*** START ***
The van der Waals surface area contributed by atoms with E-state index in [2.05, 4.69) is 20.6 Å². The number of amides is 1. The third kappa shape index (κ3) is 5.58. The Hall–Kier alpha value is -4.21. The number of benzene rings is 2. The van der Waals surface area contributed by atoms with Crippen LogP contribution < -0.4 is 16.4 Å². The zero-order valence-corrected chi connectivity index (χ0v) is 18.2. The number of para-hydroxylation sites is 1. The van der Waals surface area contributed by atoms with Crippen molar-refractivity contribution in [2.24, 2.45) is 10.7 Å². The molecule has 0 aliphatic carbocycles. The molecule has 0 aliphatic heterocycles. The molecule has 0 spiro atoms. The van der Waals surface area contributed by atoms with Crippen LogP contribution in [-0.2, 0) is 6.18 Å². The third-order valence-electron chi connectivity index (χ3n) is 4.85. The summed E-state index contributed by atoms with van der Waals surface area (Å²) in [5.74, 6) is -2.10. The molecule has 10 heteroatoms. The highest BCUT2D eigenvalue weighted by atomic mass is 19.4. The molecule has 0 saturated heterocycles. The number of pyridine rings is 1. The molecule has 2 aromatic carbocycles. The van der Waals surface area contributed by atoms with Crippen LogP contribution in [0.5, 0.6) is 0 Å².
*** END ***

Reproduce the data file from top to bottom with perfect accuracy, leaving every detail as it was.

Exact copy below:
The van der Waals surface area contributed by atoms with E-state index in [2.05, 4.69) is 20.6 Å². The number of amides is 1. The third kappa shape index (κ3) is 5.58. The Hall–Kier alpha value is -4.21. The number of benzene rings is 2. The van der Waals surface area contributed by atoms with Crippen LogP contribution < -0.4 is 16.4 Å². The zero-order valence-corrected chi connectivity index (χ0v) is 18.2. The number of para-hydroxylation sites is 1. The van der Waals surface area contributed by atoms with Crippen molar-refractivity contribution in [2.24, 2.45) is 10.7 Å². The molecule has 0 aliphatic carbocycles. The molecule has 0 aliphatic heterocycles. The molecule has 0 spiro atoms. The van der Waals surface area contributed by atoms with Crippen LogP contribution in [-0.2, 0) is 6.18 Å². The third-order valence-electron chi connectivity index (χ3n) is 4.85. The summed E-state index contributed by atoms with van der Waals surface area (Å²) in [5.74, 6) is -2.10. The molecule has 10 heteroatoms. The highest BCUT2D eigenvalue weighted by atomic mass is 19.4. The molecule has 0 saturated heterocycles. The number of pyridine rings is 1. The molecule has 2 aromatic carbocycles. The van der Waals surface area contributed by atoms with Crippen LogP contribution in [0.5, 0.6) is 0 Å².